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Android Messages hits the web for browser-based texting

19 June 2018

The update will allow Android smartphone owners to send and receive text messages straight from their laptops or desktops.

Working in a similar fashion to the web version of its own Allo messaging service, users can now visit the Android Messages website to generate a unique QR code which will eventually be linked to the Messages app on their handset.

If you have a modern Android phone with Google's default SMS and RCS app, you now finally have messaging continuity between your phone and your computer (s). Like most Google rollouts it might take some time before your particular phone can fully utilize the feature, but I imagine this will be a much quicker rollout than what Google usually does. Google has stated that an average Android user has saved 21% of their mobile data by using data from Monday to Thursday and having Friday covered by Datally.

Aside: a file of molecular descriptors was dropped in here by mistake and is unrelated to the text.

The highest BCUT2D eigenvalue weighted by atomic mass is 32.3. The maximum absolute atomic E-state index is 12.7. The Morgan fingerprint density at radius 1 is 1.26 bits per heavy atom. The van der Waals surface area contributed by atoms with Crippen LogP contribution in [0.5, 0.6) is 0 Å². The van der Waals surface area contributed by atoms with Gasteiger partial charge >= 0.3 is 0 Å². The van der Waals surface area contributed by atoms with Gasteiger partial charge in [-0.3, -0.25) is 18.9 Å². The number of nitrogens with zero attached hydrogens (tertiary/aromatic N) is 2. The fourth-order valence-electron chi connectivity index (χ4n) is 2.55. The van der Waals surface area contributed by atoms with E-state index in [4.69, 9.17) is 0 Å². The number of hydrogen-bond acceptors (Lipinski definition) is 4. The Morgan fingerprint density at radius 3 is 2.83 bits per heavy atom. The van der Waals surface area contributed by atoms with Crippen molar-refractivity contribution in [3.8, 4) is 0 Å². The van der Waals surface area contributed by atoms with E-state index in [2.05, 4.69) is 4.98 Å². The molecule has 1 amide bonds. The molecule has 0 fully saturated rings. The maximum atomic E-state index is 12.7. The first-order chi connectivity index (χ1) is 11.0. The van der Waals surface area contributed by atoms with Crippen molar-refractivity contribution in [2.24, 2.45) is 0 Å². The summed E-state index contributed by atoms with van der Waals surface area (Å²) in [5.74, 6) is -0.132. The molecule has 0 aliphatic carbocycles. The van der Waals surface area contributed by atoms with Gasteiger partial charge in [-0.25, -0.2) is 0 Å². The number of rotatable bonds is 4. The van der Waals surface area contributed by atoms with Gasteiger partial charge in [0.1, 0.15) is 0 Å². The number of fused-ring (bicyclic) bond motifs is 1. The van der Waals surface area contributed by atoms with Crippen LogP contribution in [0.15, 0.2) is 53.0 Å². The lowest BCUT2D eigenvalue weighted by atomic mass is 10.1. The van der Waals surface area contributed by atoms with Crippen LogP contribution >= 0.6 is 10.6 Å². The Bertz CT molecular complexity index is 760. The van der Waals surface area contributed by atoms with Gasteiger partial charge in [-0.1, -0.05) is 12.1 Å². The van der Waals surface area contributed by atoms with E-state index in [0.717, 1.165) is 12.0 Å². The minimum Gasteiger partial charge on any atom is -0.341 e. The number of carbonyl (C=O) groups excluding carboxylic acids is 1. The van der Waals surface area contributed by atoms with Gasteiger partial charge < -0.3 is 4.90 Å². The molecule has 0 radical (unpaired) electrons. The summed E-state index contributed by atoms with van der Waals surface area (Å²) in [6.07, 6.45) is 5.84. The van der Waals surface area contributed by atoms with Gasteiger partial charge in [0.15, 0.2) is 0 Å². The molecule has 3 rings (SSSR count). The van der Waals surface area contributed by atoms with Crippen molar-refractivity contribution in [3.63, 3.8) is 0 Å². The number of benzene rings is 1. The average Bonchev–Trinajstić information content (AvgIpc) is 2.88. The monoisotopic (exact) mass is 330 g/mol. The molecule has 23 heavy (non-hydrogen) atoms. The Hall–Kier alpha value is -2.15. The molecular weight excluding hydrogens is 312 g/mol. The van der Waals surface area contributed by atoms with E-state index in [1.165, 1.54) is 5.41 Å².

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Google says Messages for web will support sending stickers, emoji and image attachments, as well as text, at launch. As for the other features, they'll be pushed out over the coming week, Google says. Supported browsers include Chrome, Firefox, Safari, and Microsoft Edge.

Aside from the desktop texting, Android Messages is also getting a few other new features like link previews, GIF search, and Smart Replies. While all of the above are already available in Apple's iMessage system, one addition is not: copying one-time passwords with a single tap is now possible in Android. Even if you're living in a post-PC world you'll still get some new features to play with.

Android Messages hits the web for browser-based texting